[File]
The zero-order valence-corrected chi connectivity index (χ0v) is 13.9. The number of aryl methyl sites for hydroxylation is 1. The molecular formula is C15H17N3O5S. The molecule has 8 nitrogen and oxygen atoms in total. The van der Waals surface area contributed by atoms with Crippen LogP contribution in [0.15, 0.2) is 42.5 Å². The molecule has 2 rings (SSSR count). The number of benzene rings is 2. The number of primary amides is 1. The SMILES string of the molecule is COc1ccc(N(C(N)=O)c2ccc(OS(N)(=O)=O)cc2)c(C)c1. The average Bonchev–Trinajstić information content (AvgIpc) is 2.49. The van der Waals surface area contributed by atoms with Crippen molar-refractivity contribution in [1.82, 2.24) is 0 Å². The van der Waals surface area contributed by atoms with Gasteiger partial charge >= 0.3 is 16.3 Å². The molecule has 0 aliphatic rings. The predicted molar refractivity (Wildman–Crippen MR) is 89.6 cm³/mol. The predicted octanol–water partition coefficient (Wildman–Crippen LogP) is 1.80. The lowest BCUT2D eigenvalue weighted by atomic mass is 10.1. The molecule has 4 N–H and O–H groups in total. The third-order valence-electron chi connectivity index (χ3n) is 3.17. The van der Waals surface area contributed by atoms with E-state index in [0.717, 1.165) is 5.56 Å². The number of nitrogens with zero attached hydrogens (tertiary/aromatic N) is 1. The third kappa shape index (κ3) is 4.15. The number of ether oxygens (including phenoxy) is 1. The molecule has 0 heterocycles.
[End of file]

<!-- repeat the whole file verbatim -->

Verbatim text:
The zero-order valence-corrected chi connectivity index (χ0v) is 13.9. The number of aryl methyl sites for hydroxylation is 1. The molecular formula is C15H17N3O5S. The molecule has 8 nitrogen and oxygen atoms in total. The van der Waals surface area contributed by atoms with Crippen LogP contribution in [0.15, 0.2) is 42.5 Å². The molecule has 2 rings (SSSR count). The number of benzene rings is 2. The number of primary amides is 1. The SMILES string of the molecule is COc1ccc(N(C(N)=O)c2ccc(OS(N)(=O)=O)cc2)c(C)c1. The average Bonchev–Trinajstić information content (AvgIpc) is 2.49. The van der Waals surface area contributed by atoms with Crippen molar-refractivity contribution in [1.82, 2.24) is 0 Å². The van der Waals surface area contributed by atoms with Gasteiger partial charge >= 0.3 is 16.3 Å². The molecule has 0 aliphatic rings. The predicted molar refractivity (Wildman–Crippen MR) is 89.6 cm³/mol. The predicted octanol–water partition coefficient (Wildman–Crippen LogP) is 1.80. The lowest BCUT2D eigenvalue weighted by atomic mass is 10.1. The molecule has 4 N–H and O–H groups in total. The third-order valence-electron chi connectivity index (χ3n) is 3.17. The van der Waals surface area contributed by atoms with E-state index in [0.717, 1.165) is 5.56 Å². The number of nitrogens with zero attached hydrogens (tertiary/aromatic N) is 1. The third kappa shape index (κ3) is 4.15. The number of ether oxygens (including phenoxy) is 1. The molecule has 0 heterocycles.